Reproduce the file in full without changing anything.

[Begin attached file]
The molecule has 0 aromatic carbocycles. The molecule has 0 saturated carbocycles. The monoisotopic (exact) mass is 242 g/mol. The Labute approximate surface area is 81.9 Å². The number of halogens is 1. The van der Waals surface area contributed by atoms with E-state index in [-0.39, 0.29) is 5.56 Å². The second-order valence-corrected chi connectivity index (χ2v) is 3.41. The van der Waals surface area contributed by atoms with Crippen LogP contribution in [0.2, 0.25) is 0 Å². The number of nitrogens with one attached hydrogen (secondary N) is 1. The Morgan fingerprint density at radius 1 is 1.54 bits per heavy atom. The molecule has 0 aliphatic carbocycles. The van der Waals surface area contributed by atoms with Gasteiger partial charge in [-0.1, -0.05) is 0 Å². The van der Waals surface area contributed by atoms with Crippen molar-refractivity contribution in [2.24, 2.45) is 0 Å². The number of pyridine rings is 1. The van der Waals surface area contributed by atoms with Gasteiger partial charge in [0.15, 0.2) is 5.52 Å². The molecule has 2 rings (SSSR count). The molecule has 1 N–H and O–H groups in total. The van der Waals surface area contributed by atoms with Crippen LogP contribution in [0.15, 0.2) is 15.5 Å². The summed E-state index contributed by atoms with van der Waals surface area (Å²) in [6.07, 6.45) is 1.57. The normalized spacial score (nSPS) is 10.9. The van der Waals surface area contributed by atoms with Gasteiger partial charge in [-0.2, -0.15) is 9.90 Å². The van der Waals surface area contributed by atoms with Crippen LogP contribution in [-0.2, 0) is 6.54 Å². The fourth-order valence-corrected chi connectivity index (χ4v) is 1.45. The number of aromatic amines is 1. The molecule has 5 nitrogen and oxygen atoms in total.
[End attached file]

The molecule has 0 aromatic carbocycles. The molecule has 0 saturated carbocycles. The monoisotopic (exact) mass is 242 g/mol. The Labute approximate surface area is 81.9 Å². The number of halogens is 1. The van der Waals surface area contributed by atoms with E-state index in [-0.39, 0.29) is 5.56 Å². The second-order valence-corrected chi connectivity index (χ2v) is 3.41. The van der Waals surface area contributed by atoms with Crippen LogP contribution in [0.2, 0.25) is 0 Å². The number of nitrogens with one attached hydrogen (secondary N) is 1. The Morgan fingerprint density at radius 1 is 1.54 bits per heavy atom. The molecule has 0 aliphatic carbocycles. The van der Waals surface area contributed by atoms with Gasteiger partial charge in [-0.1, -0.05) is 0 Å². The van der Waals surface area contributed by atoms with Crippen molar-refractivity contribution in [2.24, 2.45) is 0 Å². The number of pyridine rings is 1. The van der Waals surface area contributed by atoms with Gasteiger partial charge in [0.15, 0.2) is 5.52 Å². The molecule has 2 rings (SSSR count). The molecule has 1 N–H and O–H groups in total. The van der Waals surface area contributed by atoms with Crippen LogP contribution in [0.15, 0.2) is 15.5 Å². The summed E-state index contributed by atoms with van der Waals surface area (Å²) in [6.07, 6.45) is 1.57. The normalized spacial score (nSPS) is 10.9. The van der Waals surface area contributed by atoms with Gasteiger partial charge in [-0.2, -0.15) is 9.90 Å². The van der Waals surface area contributed by atoms with Crippen LogP contribution in [-0.2, 0) is 6.54 Å². The fourth-order valence-corrected chi connectivity index (χ4v) is 1.45. The number of aromatic amines is 1. The molecule has 5 nitrogen and oxygen atoms in total.